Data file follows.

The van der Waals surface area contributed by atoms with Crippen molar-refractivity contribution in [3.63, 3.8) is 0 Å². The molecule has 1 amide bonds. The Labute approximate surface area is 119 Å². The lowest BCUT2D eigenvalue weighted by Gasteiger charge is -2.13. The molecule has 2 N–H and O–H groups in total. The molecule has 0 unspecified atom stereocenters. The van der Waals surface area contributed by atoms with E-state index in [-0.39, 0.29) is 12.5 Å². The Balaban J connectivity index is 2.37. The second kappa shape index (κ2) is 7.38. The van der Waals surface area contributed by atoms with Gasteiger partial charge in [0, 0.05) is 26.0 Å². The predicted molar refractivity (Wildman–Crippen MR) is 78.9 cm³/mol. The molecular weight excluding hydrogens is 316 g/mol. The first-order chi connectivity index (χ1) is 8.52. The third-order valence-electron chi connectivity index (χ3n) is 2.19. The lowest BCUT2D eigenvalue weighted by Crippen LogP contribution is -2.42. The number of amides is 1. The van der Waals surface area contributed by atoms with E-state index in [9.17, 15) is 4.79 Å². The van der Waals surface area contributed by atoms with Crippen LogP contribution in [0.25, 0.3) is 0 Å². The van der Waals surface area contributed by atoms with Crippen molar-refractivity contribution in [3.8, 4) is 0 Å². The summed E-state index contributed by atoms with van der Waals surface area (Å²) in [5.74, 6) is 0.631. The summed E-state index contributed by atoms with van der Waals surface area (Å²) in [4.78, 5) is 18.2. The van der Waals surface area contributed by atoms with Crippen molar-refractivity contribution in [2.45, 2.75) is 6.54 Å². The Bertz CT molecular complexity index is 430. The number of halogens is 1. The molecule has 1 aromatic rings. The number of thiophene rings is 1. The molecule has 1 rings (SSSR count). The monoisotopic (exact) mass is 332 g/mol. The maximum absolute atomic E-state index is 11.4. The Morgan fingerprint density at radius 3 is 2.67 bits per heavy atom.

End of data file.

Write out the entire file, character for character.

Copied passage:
The van der Waals surface area contributed by atoms with Crippen molar-refractivity contribution in [3.63, 3.8) is 0 Å². The molecule has 1 amide bonds. The Labute approximate surface area is 119 Å². The lowest BCUT2D eigenvalue weighted by Gasteiger charge is -2.13. The molecule has 2 N–H and O–H groups in total. The molecule has 0 unspecified atom stereocenters. The van der Waals surface area contributed by atoms with E-state index in [-0.39, 0.29) is 12.5 Å². The Balaban J connectivity index is 2.37. The second kappa shape index (κ2) is 7.38. The van der Waals surface area contributed by atoms with Gasteiger partial charge in [0, 0.05) is 26.0 Å². The predicted molar refractivity (Wildman–Crippen MR) is 78.9 cm³/mol. The molecular weight excluding hydrogens is 316 g/mol. The first-order chi connectivity index (χ1) is 8.52. The third-order valence-electron chi connectivity index (χ3n) is 2.19. The lowest BCUT2D eigenvalue weighted by Crippen LogP contribution is -2.42. The number of amides is 1. The van der Waals surface area contributed by atoms with E-state index in [9.17, 15) is 4.79 Å². The van der Waals surface area contributed by atoms with Crippen LogP contribution in [0.25, 0.3) is 0 Å². The van der Waals surface area contributed by atoms with Crippen molar-refractivity contribution in [3.8, 4) is 0 Å². The summed E-state index contributed by atoms with van der Waals surface area (Å²) in [5.74, 6) is 0.631. The summed E-state index contributed by atoms with van der Waals surface area (Å²) in [4.78, 5) is 18.2. The van der Waals surface area contributed by atoms with Crippen molar-refractivity contribution in [2.45, 2.75) is 6.54 Å². The Bertz CT molecular complexity index is 430. The number of halogens is 1. The molecule has 1 aromatic rings. The number of thiophene rings is 1. The molecule has 1 rings (SSSR count). The monoisotopic (exact) mass is 332 g/mol. The maximum absolute atomic E-state index is 11.4. The Morgan fingerprint density at radius 3 is 2.67 bits per heavy atom.